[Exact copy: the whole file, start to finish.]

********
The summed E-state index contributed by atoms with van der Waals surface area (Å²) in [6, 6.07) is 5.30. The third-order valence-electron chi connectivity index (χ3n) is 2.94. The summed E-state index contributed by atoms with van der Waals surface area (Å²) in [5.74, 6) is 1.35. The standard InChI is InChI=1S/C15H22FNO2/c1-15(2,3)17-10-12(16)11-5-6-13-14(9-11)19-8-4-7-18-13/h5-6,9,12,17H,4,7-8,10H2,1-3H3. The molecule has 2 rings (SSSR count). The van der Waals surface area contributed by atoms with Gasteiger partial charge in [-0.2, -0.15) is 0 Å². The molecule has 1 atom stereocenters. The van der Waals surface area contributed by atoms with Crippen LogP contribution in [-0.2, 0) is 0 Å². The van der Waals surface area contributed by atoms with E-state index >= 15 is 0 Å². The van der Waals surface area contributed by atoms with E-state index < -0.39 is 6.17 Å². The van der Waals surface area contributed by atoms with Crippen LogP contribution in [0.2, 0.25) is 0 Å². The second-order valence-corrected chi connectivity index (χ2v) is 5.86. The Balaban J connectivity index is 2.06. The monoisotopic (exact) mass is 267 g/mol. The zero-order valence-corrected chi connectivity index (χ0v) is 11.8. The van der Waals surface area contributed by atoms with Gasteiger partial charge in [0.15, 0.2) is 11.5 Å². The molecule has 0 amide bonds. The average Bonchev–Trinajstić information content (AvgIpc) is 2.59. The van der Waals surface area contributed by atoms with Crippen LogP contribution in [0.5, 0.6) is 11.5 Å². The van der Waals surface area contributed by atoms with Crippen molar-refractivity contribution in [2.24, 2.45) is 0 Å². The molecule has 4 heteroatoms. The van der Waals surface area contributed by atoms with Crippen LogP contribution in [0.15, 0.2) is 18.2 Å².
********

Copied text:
The summed E-state index contributed by atoms with van der Waals surface area (Å²) in [6, 6.07) is 5.30. The third-order valence-electron chi connectivity index (χ3n) is 2.94. The summed E-state index contributed by atoms with van der Waals surface area (Å²) in [5.74, 6) is 1.35. The standard InChI is InChI=1S/C15H22FNO2/c1-15(2,3)17-10-12(16)11-5-6-13-14(9-11)19-8-4-7-18-13/h5-6,9,12,17H,4,7-8,10H2,1-3H3. The molecule has 2 rings (SSSR count). The van der Waals surface area contributed by atoms with Gasteiger partial charge in [-0.2, -0.15) is 0 Å². The molecule has 1 atom stereocenters. The van der Waals surface area contributed by atoms with Crippen LogP contribution in [-0.2, 0) is 0 Å². The van der Waals surface area contributed by atoms with E-state index >= 15 is 0 Å². The van der Waals surface area contributed by atoms with E-state index < -0.39 is 6.17 Å². The van der Waals surface area contributed by atoms with Crippen LogP contribution in [0.2, 0.25) is 0 Å². The second-order valence-corrected chi connectivity index (χ2v) is 5.86. The Balaban J connectivity index is 2.06. The monoisotopic (exact) mass is 267 g/mol. The zero-order valence-corrected chi connectivity index (χ0v) is 11.8. The van der Waals surface area contributed by atoms with Gasteiger partial charge in [0.15, 0.2) is 11.5 Å². The molecule has 0 amide bonds. The average Bonchev–Trinajstić information content (AvgIpc) is 2.59. The van der Waals surface area contributed by atoms with Crippen LogP contribution in [0.5, 0.6) is 11.5 Å². The van der Waals surface area contributed by atoms with Crippen molar-refractivity contribution in [2.24, 2.45) is 0 Å². The molecule has 4 heteroatoms. The van der Waals surface area contributed by atoms with Crippen LogP contribution in [0.15, 0.2) is 18.2 Å².